Curbs in J&K as “modern terrorism relies heavily on Internet”: govt.

Restrictions have ground to a halt normal life, says journalist’s counsel

Updated - July 04, 2021 07:46 pm IST

Published - November 26, 2019 10:26 pm IST - NEW DELHI

NEW DELHI, 24/11/2019: A view of Supreme Court of Inida, in New Delhi on Monday .  Photo: Sushil Kumar Verma / The Hindu

NEW DELHI, 24/11/2019: A view of Supreme Court of Inida, in New Delhi on Monday . Photo: Sushil Kumar Verma / The Hindu

The Jammu and Kashmir government told the Supreme Court that the danger of weaponisation of social media’s hydra-like nature by local and cross-border elements to ‘radicalise’ Kashmiri people had led to imposition of restrictions across the Valley on August 5.

Appearing before a Bench led by Justice N.V. Ramana on Tuesday, Solicitor General Tushar Mehta, for J&K government, acknowledged that access to Internet was indeed a part of the fundamental right to free speech. But, Mr. Mehta warned, “modern terrorism relies heavily on the Internet”.

Mr. Mehta said, “Terror views social media as its most effective weapon. Terror is global.”

“So is human rights,” senior lawyer Vrinda Grover, for journalist Anuradha Bhasin, retorted immediately.

Ms. Bhasin said the restrictions imposed under Section 144 CrPC across J&K after the abrogation of the special privileges of the Kashmiri people had ground to a halt normal life, movement and means of communication in the Valley. It choked Press freedom.

The Solicitor General claimed authorities had acted on heaps of material, including intelligence and military, about inflammatory material and speeches, circulation of fake news, morphed images and videos spread on social media. He suggested that the restrictions were the only thing that stood between violence and the Kashmiri people, “who are happy” now.

Mr. Mehta offered to hand some “sensitive material’ to the court in a sealed cover which senior advocate Kapil Sibal and Ms. Grover objected to. Mr. Sibal suggested that the Solicitor General continue his submissions on the presumption that the petitioners too have a fair idea that Kashmir has faced interference from elements across the border.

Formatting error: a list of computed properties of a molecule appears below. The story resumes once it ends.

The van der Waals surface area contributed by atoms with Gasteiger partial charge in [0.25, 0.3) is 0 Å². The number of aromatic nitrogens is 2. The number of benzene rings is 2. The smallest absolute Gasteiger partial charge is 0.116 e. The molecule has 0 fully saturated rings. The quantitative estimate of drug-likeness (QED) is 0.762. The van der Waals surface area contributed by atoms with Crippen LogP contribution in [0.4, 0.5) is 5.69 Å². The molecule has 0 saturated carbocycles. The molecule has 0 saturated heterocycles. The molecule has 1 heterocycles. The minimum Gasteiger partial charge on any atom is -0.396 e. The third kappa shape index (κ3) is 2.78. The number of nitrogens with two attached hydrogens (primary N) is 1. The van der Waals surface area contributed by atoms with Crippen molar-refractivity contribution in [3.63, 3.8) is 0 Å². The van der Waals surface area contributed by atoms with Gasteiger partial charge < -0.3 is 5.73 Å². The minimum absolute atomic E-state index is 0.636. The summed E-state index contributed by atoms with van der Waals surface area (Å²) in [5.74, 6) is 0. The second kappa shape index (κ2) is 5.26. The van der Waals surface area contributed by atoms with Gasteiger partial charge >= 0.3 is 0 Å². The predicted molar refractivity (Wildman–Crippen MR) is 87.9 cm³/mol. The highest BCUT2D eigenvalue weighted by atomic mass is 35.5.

The Solicitor General spoke of how social media could be used as an “inexpensive recruiting tool” by morphing photographs and videos to incite the youth to take up terror.

“Women also suffer from morphing on the Internet… But how does that justify the complete shutdown of Internet in Jammu and Kashmir?” Ms. Grover interjected.

Denying there was a ‘shutdown’, Mr. Mehta said unlike landlines and newspapers, the expanse of the social media was virtually uncontrollable.

“I can use a hashtag and my social media post would multiply,” he said. Additional Solicitor General Vikramjit Bannerjee later explained in court what a “hashtag” meant.

Mr. Mehta argued that the apex court judgments about free speech for newspapers would not apply to the world of the Internet. He said national security was exclusively a matter of policy firmly placed within the government’s domain and not a subject of law to be decided in courts.

“State says all schools were open. But why did children then not go to school? Well, because parents were afraid to let them go. Did the State not have an obligation to ensure children went to school… that the sick reached the hospitals. Arrange adequate public transport... Union of India says most Kashmiri people are peaceful, then why did they not let them come out all these days?” Mr. Sibal rebutted.

Leading newspapers say 4,00,000 migrants have left, 3,000 hotels in the Valley run empty and 5,000 travel agents have lost work as most of their work is done on the Internet. Apple trade suffered and farmers were affected, Mr. Sibal argued.

He said the State had an obligation to balance national security interests with the fundamental right of the ordinary citizen to live with dignity.

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